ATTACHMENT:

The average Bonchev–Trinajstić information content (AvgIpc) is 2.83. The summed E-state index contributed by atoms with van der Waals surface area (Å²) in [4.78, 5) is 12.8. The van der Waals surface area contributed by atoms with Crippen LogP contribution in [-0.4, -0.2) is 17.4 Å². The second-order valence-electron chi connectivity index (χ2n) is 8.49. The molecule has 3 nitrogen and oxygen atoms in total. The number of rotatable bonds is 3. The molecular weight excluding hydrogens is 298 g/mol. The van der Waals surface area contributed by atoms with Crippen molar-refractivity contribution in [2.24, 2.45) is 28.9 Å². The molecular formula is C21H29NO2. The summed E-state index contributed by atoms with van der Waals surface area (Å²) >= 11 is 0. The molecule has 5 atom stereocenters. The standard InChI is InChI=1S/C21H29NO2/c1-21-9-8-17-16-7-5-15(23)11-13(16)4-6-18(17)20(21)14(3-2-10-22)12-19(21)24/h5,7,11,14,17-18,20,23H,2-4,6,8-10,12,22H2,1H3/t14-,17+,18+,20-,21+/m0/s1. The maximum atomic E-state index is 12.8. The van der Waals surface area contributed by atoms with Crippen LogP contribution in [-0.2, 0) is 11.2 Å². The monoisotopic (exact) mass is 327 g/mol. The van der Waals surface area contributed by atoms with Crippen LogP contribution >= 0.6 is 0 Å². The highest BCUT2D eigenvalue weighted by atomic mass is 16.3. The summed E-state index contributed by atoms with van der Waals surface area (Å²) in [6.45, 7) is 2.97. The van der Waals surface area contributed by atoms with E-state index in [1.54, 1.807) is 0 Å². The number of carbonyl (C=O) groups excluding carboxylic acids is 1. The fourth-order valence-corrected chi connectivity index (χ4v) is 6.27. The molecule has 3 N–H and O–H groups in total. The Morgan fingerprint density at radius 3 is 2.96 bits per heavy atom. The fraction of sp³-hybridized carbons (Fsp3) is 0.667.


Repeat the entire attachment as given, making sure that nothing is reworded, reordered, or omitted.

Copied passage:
The average Bonchev–Trinajstić information content (AvgIpc) is 2.83. The summed E-state index contributed by atoms with van der Waals surface area (Å²) in [4.78, 5) is 12.8. The van der Waals surface area contributed by atoms with Crippen LogP contribution in [-0.4, -0.2) is 17.4 Å². The second-order valence-electron chi connectivity index (χ2n) is 8.49. The molecule has 3 nitrogen and oxygen atoms in total. The number of rotatable bonds is 3. The molecular weight excluding hydrogens is 298 g/mol. The van der Waals surface area contributed by atoms with Crippen molar-refractivity contribution in [2.24, 2.45) is 28.9 Å². The molecular formula is C21H29NO2. The summed E-state index contributed by atoms with van der Waals surface area (Å²) >= 11 is 0. The molecule has 5 atom stereocenters. The standard InChI is InChI=1S/C21H29NO2/c1-21-9-8-17-16-7-5-15(23)11-13(16)4-6-18(17)20(21)14(3-2-10-22)12-19(21)24/h5,7,11,14,17-18,20,23H,2-4,6,8-10,12,22H2,1H3/t14-,17+,18+,20-,21+/m0/s1. The maximum atomic E-state index is 12.8. The van der Waals surface area contributed by atoms with Crippen LogP contribution in [-0.2, 0) is 11.2 Å². The monoisotopic (exact) mass is 327 g/mol. The van der Waals surface area contributed by atoms with Crippen LogP contribution >= 0.6 is 0 Å². The highest BCUT2D eigenvalue weighted by atomic mass is 16.3. The summed E-state index contributed by atoms with van der Waals surface area (Å²) in [6.45, 7) is 2.97. The van der Waals surface area contributed by atoms with E-state index in [1.54, 1.807) is 0 Å². The number of carbonyl (C=O) groups excluding carboxylic acids is 1. The fourth-order valence-corrected chi connectivity index (χ4v) is 6.27. The molecule has 3 N–H and O–H groups in total. The Morgan fingerprint density at radius 3 is 2.96 bits per heavy atom. The fraction of sp³-hybridized carbons (Fsp3) is 0.667.